Somewhere in the world, someone is looking at your kid’s Netflix, Inc. (NASDAQ:NFLX) viewing habits and making predictions about their intelligence and future, Michael Fertik told Betty Liu in a discussion on Bloomberg’s In the Loop.
The comment from the Reputation.com founder about Netflix, Inc. (NASDAQ:NFLX) came as he was discussing his book, “The Reputation Economy: How to Optimize Your Digital Footprint in a World Where Your Reputation Is Your Most Valuable Asset,” and how people cannot help that their digital footprint is being gathered, analyzed and scored.
“Here’s a scary version that I say to parents that they don’t like. They don’t like it but it’s true. There are people today who are studying things like the Netflix viewing habits of your kids and making predictions about how smart they are and how scholastically well they will achieve and how well they will perform and where they are going to go to college,” Fertik said.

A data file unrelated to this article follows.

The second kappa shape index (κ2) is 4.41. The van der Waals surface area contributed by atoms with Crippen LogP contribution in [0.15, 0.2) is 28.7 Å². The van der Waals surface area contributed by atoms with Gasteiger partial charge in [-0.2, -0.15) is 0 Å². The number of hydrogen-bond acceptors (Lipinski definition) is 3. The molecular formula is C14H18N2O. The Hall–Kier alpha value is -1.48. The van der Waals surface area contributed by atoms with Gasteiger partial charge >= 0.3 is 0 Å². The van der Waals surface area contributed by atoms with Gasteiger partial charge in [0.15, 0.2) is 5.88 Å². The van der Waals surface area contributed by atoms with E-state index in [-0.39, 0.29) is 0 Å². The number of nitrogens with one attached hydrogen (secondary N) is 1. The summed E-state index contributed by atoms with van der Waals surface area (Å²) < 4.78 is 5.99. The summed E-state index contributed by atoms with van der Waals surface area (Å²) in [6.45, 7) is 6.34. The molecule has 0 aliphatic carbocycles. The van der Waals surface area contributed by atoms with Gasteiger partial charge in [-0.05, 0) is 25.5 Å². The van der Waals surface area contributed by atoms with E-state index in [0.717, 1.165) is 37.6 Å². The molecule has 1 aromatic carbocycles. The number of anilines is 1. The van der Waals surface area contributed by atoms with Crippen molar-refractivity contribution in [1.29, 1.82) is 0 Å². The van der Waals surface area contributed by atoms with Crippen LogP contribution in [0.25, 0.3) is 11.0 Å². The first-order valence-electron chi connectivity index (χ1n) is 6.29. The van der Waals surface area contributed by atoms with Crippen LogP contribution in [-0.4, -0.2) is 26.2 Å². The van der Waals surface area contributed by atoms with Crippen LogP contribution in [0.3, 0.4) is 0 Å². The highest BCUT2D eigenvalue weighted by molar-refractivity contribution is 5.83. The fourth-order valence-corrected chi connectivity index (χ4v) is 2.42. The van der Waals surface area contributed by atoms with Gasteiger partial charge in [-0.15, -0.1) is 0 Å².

According to the Reputation.com founder, he is not worried about Big Brother and the U.S. government but about all the companies around the world that are sifting data. People, he said, always have a “reputation” based on how they use technology in their lives be it through the Internet with content choices on Netflix, Inc. (NASDAQ:NFLX) or shopping choices on Amazon.com, Inc. (NASDAQ:AMZN) or the use of other machines such as televisions and smartphones.
Meanwhile, Netflix, Inc. (NASDAQ:NFLX) has just reported its performance for the fourth quarter of 2014. The company reported a 26% increase year-over-year in revenue which was $1.48 billion for 4Q2014. Its net income was reported at $83.4 million. The firm also ended 2014 with 57.4 million subscribers, up by 1.9 million in the U.S. and 2.43 million around the world in the fourth quarter.
Carl Icahn’s Icahn Capital LP owned about 1.41 million Netflix, Inc. (NASDAQ:NFLX) shares by the end of the third quarter of 2014, a 20% decrease in the firm’s stake in the entertainment content distributor compared to its stake in the preceding quarter.